Eric Forsyth and his Westsail 42 Fiona, aboard which he has logged nearly 300,000 nautical miles, in Bar Harbor last week. ISLANDER PHOTO BY LIZ GRAVES

Circumnavigator visits Bar Harbor



BAR HARBOR — Sitting on a town mooring easy conversing distance from the Shore Path last week was a 42-foot sloop with some stories to tell. Its owner, Eric Forsyth, has sailed around the world twice and received the Blue Water Medal from the Cruising Club of America. At 87 years old, he’s still logging cruising miles.

In 1975, the 42-foot sloop Fiona was delivered, in the form of an unfinished hull and deck, from the soon-to-be-out-of-business Westsail company in Costa Mesa, Calif. to Forsyth’s home on Long Island, N.Y.

“It had a custom trailer; the keel was just a hand-width above the ground,” Forsyth said. “In some states, it needed a police escort.”

With some help from his then 10-year-old son, he made room for the trailer in his front yard when it arrived and rushed to a meeting at work. He was an engineer at Brookhaven National Laboratory in until his retirement in the 1995. He completed the design of the heavy iron collider that was to be built there, he said, but realized he “didn’t have time to build it if I wanted to go sailing.”

Before they bought Fiona, Forsyth and his late wife Edith had done a trans-Atlantic crossing in their previous boat, Iona. They had also sailed to and from Bermuda lots of times, and Eric Forsyth served as navigator in Newport-Bermuda races 6.5 times (six full races plus one return).

When Fiona arrived as just a hull and deck, he said, “it looked like a big green cavern.” He spent eight years, after work and on weekends, finishing the interior to his own design. The design idea that gets the most “oohs” and “ahs” from visiting sailors? A real engine room with headroom and a workbench — a major asset in offshore sailing, when the crew must make their own repairs.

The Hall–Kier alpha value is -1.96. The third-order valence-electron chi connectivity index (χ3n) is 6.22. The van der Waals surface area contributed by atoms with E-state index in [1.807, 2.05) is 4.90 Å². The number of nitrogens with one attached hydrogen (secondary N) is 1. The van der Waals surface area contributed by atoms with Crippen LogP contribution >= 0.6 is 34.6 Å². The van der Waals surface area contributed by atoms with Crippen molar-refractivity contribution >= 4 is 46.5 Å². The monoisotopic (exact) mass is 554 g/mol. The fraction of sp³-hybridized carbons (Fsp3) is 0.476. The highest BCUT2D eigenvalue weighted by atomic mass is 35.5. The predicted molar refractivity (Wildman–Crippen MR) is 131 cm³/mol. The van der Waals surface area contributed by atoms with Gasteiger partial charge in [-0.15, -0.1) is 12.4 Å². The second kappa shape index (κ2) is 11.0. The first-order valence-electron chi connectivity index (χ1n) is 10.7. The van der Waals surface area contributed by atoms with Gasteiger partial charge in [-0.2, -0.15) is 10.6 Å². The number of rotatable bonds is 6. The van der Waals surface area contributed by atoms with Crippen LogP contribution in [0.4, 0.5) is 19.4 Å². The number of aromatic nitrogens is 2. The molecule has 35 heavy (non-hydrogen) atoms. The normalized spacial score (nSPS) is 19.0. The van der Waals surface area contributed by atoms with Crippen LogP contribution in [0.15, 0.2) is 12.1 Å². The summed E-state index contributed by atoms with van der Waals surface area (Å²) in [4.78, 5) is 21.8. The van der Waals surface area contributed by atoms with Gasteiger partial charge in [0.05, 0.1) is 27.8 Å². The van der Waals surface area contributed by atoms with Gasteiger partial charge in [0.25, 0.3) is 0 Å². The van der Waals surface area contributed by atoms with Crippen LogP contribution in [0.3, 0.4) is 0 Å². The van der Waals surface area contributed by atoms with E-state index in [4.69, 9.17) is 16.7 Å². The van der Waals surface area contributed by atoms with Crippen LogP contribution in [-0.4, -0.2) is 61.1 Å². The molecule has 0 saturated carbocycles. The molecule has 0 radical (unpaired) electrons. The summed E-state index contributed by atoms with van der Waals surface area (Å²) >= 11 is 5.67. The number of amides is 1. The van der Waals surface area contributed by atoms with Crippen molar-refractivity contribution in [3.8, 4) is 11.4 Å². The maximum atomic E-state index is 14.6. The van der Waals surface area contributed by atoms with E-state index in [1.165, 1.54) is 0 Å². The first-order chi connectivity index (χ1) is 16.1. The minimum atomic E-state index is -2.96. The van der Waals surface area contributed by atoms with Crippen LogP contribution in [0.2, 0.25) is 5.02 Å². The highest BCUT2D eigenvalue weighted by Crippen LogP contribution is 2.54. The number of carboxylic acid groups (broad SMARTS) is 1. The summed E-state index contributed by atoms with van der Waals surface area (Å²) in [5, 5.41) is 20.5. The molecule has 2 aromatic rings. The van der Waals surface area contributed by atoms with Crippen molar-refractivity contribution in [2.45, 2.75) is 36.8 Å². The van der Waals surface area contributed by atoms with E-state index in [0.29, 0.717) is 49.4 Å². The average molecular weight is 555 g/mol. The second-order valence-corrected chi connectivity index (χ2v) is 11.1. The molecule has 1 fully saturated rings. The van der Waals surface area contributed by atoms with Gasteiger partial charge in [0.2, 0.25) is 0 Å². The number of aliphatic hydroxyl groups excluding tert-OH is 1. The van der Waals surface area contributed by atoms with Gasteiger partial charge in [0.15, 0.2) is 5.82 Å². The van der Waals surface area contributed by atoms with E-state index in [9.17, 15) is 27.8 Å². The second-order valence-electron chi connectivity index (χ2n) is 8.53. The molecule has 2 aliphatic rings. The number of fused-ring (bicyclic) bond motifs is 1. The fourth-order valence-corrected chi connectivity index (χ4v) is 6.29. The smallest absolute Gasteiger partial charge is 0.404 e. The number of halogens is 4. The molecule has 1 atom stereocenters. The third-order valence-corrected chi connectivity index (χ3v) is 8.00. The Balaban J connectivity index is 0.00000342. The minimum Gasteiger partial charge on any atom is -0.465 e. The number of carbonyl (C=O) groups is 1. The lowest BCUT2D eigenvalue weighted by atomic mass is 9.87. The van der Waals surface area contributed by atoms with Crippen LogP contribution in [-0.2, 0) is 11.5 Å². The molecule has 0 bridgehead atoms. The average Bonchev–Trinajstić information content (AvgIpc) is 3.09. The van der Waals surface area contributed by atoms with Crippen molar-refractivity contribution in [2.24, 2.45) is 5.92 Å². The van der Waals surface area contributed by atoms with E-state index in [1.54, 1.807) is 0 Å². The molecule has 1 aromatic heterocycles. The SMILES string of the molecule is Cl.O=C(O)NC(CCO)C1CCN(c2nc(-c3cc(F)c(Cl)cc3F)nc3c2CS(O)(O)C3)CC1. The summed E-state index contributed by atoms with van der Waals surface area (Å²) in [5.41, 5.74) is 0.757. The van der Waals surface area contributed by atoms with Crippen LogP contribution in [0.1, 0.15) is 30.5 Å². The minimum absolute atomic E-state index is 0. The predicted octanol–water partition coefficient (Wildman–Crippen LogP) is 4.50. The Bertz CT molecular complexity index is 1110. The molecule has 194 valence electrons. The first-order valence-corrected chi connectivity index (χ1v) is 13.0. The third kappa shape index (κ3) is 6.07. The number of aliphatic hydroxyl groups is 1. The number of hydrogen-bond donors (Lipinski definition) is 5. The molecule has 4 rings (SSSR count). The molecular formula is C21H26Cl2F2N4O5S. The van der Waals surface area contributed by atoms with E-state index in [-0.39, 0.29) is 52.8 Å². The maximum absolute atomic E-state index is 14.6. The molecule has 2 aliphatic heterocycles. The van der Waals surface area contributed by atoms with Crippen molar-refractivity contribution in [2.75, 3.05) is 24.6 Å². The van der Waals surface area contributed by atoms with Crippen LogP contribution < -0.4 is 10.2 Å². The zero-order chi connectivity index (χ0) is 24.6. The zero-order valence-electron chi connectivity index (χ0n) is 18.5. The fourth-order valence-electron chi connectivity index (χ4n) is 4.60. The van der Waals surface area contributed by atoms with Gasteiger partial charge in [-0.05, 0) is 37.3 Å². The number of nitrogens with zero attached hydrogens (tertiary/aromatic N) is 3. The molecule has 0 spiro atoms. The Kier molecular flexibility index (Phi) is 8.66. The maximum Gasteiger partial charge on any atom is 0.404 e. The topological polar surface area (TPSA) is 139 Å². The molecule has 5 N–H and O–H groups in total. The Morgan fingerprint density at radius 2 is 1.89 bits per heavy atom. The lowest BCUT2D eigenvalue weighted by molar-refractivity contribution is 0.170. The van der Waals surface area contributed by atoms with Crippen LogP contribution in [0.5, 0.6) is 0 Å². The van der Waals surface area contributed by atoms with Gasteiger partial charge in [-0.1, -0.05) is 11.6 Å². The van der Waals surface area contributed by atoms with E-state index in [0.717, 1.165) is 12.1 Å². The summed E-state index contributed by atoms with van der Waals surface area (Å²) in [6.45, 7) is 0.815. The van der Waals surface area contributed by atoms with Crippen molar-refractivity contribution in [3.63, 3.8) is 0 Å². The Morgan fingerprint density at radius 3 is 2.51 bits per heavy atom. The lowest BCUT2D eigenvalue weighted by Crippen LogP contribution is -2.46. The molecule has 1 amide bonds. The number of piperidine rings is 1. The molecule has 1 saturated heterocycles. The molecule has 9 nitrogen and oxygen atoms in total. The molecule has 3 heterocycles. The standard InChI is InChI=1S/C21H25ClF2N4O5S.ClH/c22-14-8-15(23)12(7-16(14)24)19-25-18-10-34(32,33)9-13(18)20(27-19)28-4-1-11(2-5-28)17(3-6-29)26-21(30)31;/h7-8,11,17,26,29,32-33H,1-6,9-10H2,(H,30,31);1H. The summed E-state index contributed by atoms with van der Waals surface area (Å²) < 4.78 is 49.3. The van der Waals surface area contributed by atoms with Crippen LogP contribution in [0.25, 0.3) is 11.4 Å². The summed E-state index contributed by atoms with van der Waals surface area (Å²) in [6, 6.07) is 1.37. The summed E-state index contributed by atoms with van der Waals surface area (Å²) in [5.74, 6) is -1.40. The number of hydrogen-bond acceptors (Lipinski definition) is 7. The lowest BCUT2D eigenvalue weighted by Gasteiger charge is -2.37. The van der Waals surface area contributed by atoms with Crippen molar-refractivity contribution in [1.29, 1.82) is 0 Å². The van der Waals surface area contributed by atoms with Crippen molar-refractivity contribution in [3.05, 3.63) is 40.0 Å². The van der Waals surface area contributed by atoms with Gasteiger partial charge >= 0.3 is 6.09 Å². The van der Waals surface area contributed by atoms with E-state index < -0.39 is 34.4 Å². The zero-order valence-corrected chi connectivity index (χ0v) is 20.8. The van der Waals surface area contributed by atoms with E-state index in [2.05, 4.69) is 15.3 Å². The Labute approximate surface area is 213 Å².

In 1988, Forsyth was singlehanding Fiona on the 600-mile crossing back to Long Island from Bermuda when the boat was dismasted in winds exceeding 100 knots. “Although I had a bolt-cutter on the boat it seemed easier to withdraw the clevis pins from the turnbuckles,” he wrote about the incident in an account in Ocean Navigator Magazine and posted on his website. “As I left the cockpit clutching vicegrips and pliers the wind pressed so hard I had to slither along the deck on hands and knees, allowing myself to be pressed against the side of the cabin.”

He freed the standing rigging and motored home safe, staying in contact with the Coast Guard in Boston via a research vessel that was close enough to relay messages.

Forsyth’s adventures have been featured on National Public Radio and in sailing publications. Sea stories and photos are published on his website, yachtfiona.com, and in his 2017 book, “An Inexplicable Attraction: My Fifty Years of Ocean Sailing.”

Liz Graves

Liz Graves

Reporter at Mount Desert Islander
Former Islander reporter and editor Liz Graves grew up in California and came to Maine as a schooner sailor.

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